Report: Oregon apartments unaffordable for average renter

Rising rental, rent, sign, generic, home - Photo, Sharon Rose - via MGN.jpg

PORTLAND, Ore. -- A new report says the average Oregon renter can no longer afford a one-bedroom apartment.

The National Low Income Housing Coalition's "Out of Reach" report shows a renter would have to earn $36,161 a year to comfortably afford a typical one-bedroom rental in Oregon. The average renter household in the state makes $36,096.

The study considers housing to be affordable when it consumes less than 30 percent of a household's income.

Though rising rents in Portland have garnered a lot of attention in recent years, the study shows there are only a few rural counties where the average one-bedroom apartment is affordable to a renter who works full-time earning the minimum wage.

Milwaukie resident Patti Jay works full-time for a non-profit, helping veterans find employment. She can barely afford to rent her three-bedroom townhome she shares with her son.

"You have to think about every single dollar, every quarter you spend," Jay told KATU. "It’s very uncomfortable. I’m awake a lot at night. I worry. I’m always checking to see where I can save money."

Jay says trouble started when a former landlord issued a no-cause eviction, so they could raise rents. Like many other tenants, she was forced to move because she could not afford the sudden increase.

Landlords keep raising rent on the townhome she lives in. She says rent recently increased $45 per month.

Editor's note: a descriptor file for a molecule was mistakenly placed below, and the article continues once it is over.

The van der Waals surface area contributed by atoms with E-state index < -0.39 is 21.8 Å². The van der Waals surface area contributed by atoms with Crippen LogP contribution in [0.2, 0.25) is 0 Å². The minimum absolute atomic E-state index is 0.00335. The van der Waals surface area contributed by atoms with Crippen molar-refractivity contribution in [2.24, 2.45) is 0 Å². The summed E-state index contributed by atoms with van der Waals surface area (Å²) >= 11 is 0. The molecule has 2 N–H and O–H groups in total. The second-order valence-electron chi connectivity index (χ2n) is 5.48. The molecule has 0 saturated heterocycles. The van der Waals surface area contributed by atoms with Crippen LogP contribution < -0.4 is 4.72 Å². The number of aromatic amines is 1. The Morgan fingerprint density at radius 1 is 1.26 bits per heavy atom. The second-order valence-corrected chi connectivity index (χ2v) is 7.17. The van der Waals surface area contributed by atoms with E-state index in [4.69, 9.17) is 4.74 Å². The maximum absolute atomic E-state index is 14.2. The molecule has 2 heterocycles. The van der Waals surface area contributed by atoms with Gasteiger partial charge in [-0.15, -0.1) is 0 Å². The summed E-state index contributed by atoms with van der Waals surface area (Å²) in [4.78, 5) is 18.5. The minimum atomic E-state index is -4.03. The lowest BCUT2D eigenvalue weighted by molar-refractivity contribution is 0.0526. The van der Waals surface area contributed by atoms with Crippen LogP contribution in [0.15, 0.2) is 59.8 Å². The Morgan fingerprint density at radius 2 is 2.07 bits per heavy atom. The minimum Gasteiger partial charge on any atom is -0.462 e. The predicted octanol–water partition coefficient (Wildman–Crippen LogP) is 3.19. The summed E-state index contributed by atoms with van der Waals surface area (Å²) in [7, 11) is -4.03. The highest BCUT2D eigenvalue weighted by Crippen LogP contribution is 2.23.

"Over 50 percent of my salary goes to rent, so it’s an entire paycheck, with a little bit of last paycheck," she said. "My son and I, we do things very, very simply."

According to the study, which compared wages to rent costs, it takes a wage of $21.26 an hour to afford a average two-bedroom apartment in Oregon. In the Portland metro area, costs are significantly higher and a family would need an hourly wage of at least $25.58. The report also shows that affording a smaller apartment is equally out of reach: a one-bedroom apartment requires the equivalent of 65 hours a week minimum wage work.

Neighborhood Partnerships Deputy Director of Policy & Communications Alison McIntosh says legislators need to adopt new laws to help and protect renters.

"We absolutely don’t have enough affordable housing in any community in the state, and we need to build more," McIntosh said. "If you don’t have a safe, stable place to call home, you can’t go to school, you can’t go to work, it makes it really hard to stay healthy."

Housing coalitions pressed lawmakers to ban no-cause evictions, provide more funding for low-income families and institute rent stabilization measures, but the bills did not pass. McIntosh is hopeful 2019 will yield different results.

"We need our decision makers and our leaders to act, to really help folks find a safe, stable place that they can afford to call home," McIntosh told KATU.

McIntosh says some employers are having trouble recruiting new employees and maintaining staffing levels because of the high cost of housing. Some people work multiple jobs to afford rent.

For Jay, she wonders what the future holds for her teenager, who is just entering the workforce and soon to be living on his own.

"You have to reevaluate and talk to your children, let them know this is kind of the new reality," Jay said. "I worry about my children... what is it going to look like for them?"

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